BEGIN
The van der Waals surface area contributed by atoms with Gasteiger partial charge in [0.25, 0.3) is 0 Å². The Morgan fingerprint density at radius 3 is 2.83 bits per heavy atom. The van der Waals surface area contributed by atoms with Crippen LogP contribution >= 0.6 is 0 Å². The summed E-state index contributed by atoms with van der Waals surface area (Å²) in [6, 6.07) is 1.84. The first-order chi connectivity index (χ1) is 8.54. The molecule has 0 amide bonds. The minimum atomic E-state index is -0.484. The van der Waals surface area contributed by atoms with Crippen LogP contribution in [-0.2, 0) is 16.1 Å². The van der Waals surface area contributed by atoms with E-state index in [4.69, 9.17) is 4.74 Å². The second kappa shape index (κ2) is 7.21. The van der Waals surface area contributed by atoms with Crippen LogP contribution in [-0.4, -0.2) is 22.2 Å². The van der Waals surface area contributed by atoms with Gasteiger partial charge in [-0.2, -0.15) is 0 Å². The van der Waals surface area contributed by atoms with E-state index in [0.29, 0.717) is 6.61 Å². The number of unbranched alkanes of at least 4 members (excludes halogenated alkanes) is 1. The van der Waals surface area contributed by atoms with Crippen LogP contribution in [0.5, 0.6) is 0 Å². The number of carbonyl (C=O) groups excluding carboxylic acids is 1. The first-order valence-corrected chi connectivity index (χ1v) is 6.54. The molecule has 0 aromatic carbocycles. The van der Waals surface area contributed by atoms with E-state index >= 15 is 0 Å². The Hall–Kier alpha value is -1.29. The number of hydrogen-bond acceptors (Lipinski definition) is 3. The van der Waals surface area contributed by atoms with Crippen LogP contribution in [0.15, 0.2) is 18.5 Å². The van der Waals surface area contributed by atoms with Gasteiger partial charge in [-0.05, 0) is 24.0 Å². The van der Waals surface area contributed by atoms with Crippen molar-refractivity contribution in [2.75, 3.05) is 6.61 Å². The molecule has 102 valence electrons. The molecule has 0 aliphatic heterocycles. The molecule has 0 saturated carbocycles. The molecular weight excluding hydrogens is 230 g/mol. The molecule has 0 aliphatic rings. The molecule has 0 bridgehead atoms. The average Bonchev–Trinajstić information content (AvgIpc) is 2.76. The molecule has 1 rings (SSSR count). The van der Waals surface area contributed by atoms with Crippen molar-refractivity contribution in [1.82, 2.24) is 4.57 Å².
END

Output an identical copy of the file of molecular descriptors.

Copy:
The van der Waals surface area contributed by atoms with Gasteiger partial charge in [0.25, 0.3) is 0 Å². The Morgan fingerprint density at radius 3 is 2.83 bits per heavy atom. The van der Waals surface area contributed by atoms with Crippen LogP contribution >= 0.6 is 0 Å². The summed E-state index contributed by atoms with van der Waals surface area (Å²) in [6, 6.07) is 1.84. The first-order chi connectivity index (χ1) is 8.54. The molecule has 0 amide bonds. The minimum atomic E-state index is -0.484. The van der Waals surface area contributed by atoms with Crippen LogP contribution in [-0.2, 0) is 16.1 Å². The van der Waals surface area contributed by atoms with E-state index in [4.69, 9.17) is 4.74 Å². The second kappa shape index (κ2) is 7.21. The van der Waals surface area contributed by atoms with Crippen LogP contribution in [-0.4, -0.2) is 22.2 Å². The van der Waals surface area contributed by atoms with Gasteiger partial charge in [-0.2, -0.15) is 0 Å². The van der Waals surface area contributed by atoms with E-state index in [0.29, 0.717) is 6.61 Å². The number of unbranched alkanes of at least 4 members (excludes halogenated alkanes) is 1. The van der Waals surface area contributed by atoms with Crippen LogP contribution in [0.5, 0.6) is 0 Å². The number of carbonyl (C=O) groups excluding carboxylic acids is 1. The first-order valence-corrected chi connectivity index (χ1v) is 6.54. The molecule has 0 aromatic carbocycles. The van der Waals surface area contributed by atoms with E-state index >= 15 is 0 Å². The Hall–Kier alpha value is -1.29. The number of hydrogen-bond acceptors (Lipinski definition) is 3. The van der Waals surface area contributed by atoms with Crippen LogP contribution in [0.15, 0.2) is 18.5 Å². The van der Waals surface area contributed by atoms with Gasteiger partial charge in [-0.05, 0) is 24.0 Å². The van der Waals surface area contributed by atoms with Crippen molar-refractivity contribution in [2.75, 3.05) is 6.61 Å². The molecule has 102 valence electrons. The molecule has 0 aliphatic heterocycles. The molecule has 0 saturated carbocycles. The molecular weight excluding hydrogens is 230 g/mol. The molecule has 0 aliphatic rings. The molecule has 0 bridgehead atoms. The average Bonchev–Trinajstić information content (AvgIpc) is 2.76. The molecule has 1 rings (SSSR count). The van der Waals surface area contributed by atoms with Crippen molar-refractivity contribution in [1.82, 2.24) is 4.57 Å².